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Article << Previous     |     Next >>   Contents Vol 35(6)

Controlled-release components of PZP contraceptive vaccine extend duration of infertility

John W. Turner A F, Allen T. Rutberg B, Ricky E. Naugle B, Manpreet A. Kaur C, Douglas R. Flanagan C, Henk J. Bertschinger D, Irwin K. M. Liu E

A Physiology and Pharmacology, University of Toledo College of Medicine, Toledo, OH 43614, USA.
B Department of Environmental and Population Health, Tufts–Cummings School of Veterinary Medicine, North Grafton, MA 01536, USA.
C University of Iowa, Iowa City, IA 52242, USA.
D Department of Theriogenology, Faculty of Veterinary Medicine, University of Pretoria, Onderstepoort 0110, South Africa.
E Department of Population Health and Reproduction, School of Veterinary Medicine, University of California–Davis, Davis, CA 95616, USA.
F Corresponding author. Email: john.turner@utoledo.edu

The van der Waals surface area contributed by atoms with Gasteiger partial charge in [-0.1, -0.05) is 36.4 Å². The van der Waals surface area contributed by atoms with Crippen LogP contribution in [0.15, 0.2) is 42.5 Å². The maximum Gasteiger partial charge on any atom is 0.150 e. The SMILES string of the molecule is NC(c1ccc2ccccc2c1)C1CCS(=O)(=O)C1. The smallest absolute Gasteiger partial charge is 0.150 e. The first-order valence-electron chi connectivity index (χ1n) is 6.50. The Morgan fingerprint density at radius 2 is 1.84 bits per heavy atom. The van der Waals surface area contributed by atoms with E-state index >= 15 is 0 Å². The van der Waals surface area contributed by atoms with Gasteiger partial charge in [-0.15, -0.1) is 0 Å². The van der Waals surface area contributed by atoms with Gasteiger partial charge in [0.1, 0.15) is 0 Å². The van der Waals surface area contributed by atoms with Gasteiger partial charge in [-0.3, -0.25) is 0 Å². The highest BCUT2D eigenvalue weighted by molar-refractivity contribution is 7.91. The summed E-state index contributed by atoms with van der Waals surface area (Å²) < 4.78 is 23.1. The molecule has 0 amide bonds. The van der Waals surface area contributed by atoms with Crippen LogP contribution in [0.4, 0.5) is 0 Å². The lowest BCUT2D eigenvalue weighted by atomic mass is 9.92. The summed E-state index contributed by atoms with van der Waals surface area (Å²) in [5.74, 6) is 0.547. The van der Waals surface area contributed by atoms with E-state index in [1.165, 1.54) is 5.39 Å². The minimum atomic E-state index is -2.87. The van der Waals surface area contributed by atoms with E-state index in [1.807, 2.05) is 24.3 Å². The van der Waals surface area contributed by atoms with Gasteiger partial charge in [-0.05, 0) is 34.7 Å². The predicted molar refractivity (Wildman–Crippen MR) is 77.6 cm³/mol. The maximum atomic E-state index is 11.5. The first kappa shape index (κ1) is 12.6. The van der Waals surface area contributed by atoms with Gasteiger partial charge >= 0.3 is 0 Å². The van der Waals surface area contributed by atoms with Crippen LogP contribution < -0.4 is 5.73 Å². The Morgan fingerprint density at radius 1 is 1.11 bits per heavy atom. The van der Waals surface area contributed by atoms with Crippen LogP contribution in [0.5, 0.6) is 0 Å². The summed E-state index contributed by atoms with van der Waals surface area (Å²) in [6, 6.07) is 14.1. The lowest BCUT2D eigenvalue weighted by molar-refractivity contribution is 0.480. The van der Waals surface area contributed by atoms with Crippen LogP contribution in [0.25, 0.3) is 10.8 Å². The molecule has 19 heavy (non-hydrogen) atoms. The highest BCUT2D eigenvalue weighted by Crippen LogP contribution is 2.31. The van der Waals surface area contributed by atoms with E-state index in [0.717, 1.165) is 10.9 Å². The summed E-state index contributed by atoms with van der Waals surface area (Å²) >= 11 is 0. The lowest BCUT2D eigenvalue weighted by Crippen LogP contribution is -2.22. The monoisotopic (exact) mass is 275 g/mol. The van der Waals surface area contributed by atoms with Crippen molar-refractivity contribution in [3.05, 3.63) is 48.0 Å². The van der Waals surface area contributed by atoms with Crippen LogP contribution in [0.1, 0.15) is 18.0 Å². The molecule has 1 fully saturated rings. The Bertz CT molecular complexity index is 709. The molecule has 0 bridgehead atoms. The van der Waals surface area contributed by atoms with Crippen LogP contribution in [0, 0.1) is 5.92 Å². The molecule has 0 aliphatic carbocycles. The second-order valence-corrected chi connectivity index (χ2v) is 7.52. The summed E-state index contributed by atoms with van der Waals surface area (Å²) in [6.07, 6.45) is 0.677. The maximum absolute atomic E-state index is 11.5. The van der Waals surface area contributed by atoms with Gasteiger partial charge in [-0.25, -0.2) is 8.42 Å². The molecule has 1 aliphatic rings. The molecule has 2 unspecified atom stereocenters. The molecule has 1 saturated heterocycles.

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Successful immunocontraception of wildlife relying on repeated access to individuals for boosters has highlighted the need to incorporate primer and booster immunisations into one injection. We have investigated use of controlled-release polymers (lactide–glycolide) in small pellets to provide delayed in vivo delivery of booster porcine zona pellucida (PZP) antigen and adjuvant. This report reviews pellet-making methodology, in vitro testing of controlled-release pellets and in vivo effects of controlled-release PZP vaccine. We assessed 3 different manufacturing approaches for producing reliable, cost-effective pellets: (1) polymer melting and extrusion; (2) solvent evaporation from polymer solution; and (3) punch and die polymer moulding. In vitro testing of release patterns of controlled-release formulations, towards development of a 3-year duration vaccine, provided estimates for in vivo use of pellet preparations. These in vitro studies demonstrated protein release delay up to 22 months using 100% l-lactide or polycaprolactone polymers. For in vivo tests, pellets (1-, 3-, and 12-month release delay) serving as boosters were administered intramuscularly with PZP/adjuvant liquid primer to wild horses (Equus caballus), white-tailed deer (Odocoileus virginanus) and African elephants (Loxodonta africana). Horse field studies assessed fertility via offspring counts and/or faecal-hormone pregnancy testing. Treatment decreased fertility 5.3–9.3-fold in Year 1 and 3.6-fold in Year 2. In preliminary testing in deer, offspring counts revealed treatment-associated fertility reduction of 7.1-fold Year 1 and 3.3-fold Year 2. In elephants, treatment elevated anti-PZP titres 4.5–6.9-fold from pretreatment (no fertility data).

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